I used to know a man in London when I lived there a few years ago (he was in a literature group I went to) and he was obssessed with Lord Byron. He dressed in a Bryonic way and got emotional about Lord Bryon's time in Greece. He tried to emulate him- he told everyone he was aristocracy but had lost the title, or something like that, was an incorrigable flirt ( was always trying to ask me "improper" questions/make suggestions etc) and more eerily, had a strange relationship with his daughter. I used to regard him with amusement. Despite all his oddities he could be entertaining.
John....you did not live to see-
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Re: Byron- BBC series from 2003

Postby Ennis » Sun Jul 04, 2010 11:08 pm

Hello, everyone!

The Uninhibited Byron -- an unusual read!! Can't think of the author, and it's not a recent publication (may be from the fifties or the sixties), but it makes for interesting reading! made me dislike Byron even more! even though my brother, after reading it, felt pity for him.
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Re: Byron- BBC series from 2003

Postby Raphael » Sun Jul 04, 2010 11:55 pm

I cannot feel that sorry for Lord Byron- (only for his childhood)- most of his problems he brought on himself but for our John yes- his illness he could not help- TB after all is a bacterial infection and nothing could be done to stop it then, and his troubles were not brought on by his doing- it was fate dealing him a poor hand. And of course, Ennis, John was a lovely person :D but Lord Byron could not be described as that (for all that he did for the Greeks).I know who I'd rather have been married to ...
John....you did not live to see-
who we are because of what you left,
what it is we are in what we make of you.

Peter Sanson, 1995.
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Re: Byron- BBC series from 2003

Postby Cybele » Mon Jul 05, 2010 11:41 pm

Ennis wrote:Hello, everyone!

The Uninhibited Byron -- an unusual read!! Can't think of the author, and it's not a recent publication (may be from the fifties or the sixties), but it makes for interesting reading! made me dislike Byron even more! even though my brother, after reading it, felt pity for him.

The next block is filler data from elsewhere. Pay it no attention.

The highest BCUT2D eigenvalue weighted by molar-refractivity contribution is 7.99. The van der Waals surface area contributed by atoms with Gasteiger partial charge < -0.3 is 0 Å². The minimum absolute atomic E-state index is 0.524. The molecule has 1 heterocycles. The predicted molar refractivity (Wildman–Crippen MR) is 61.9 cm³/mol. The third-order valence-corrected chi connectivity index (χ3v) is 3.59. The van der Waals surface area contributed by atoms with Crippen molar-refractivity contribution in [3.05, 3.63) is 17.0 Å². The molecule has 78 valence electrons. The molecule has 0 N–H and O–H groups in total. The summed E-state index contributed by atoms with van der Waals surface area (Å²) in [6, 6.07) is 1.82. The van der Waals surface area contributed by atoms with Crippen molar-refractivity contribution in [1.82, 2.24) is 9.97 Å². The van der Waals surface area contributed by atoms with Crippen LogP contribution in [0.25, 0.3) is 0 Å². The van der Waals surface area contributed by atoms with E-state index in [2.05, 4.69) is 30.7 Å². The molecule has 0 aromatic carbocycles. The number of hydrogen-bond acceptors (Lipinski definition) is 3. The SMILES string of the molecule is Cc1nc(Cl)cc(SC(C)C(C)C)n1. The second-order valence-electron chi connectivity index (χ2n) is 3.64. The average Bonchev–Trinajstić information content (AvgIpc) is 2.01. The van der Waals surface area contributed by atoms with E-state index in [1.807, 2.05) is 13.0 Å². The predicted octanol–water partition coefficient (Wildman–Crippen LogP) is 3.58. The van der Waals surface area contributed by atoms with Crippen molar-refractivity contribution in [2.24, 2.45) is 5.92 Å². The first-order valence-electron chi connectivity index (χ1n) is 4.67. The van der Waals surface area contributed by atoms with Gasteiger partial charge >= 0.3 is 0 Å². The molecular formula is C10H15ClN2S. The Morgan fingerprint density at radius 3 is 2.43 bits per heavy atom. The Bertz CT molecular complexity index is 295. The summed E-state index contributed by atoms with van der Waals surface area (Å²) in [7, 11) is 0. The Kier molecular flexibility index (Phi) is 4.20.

Thank you, Ennis. I'm going to look for this one.
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Re: Byron- BBC series from 2003

Postby Cybele » Tue Jul 06, 2010 12:07 am

My favorite Byron-related story:

Many years back, I invited a few of my friends to our house to celebrate Lord Byron's 200th birthday. I was not happy with the principal at our kids' school when he decided that the annual January pizza party would be held on January 22. (Months earlier I had agreed to coordinate these things for that school year.)

I changed around my plans, recruited other moms and dads to help but decided that while the kids were feasting on pizza, I was going to treat the adults to some birthday cake to honor Byron.

One of the moms helping out the effort was a Greek-born lady who taught English at a university in a nearby city. (She frequently joked that she taught lawyers to speak English. :lol: ) I mentioned to her that I had birthday cake back in the kitchen to celebrate the poet's b-day. She absolutely stopped in her tracks, visibly moved, "Oh how wonderful that you'd remember his birthday!" She wiped away a tear and then asked, "What kind of cake?"

"Devil's food, of course," I answered with a faint smile, hoping not to offend.

She threw back her head and let out a hearty laugh. Collected herself but shortly resumed chuckling and went off to get a piece of cake.

Because of her reaction, I reckon I had more fun than I might have had celebrating with my original plan.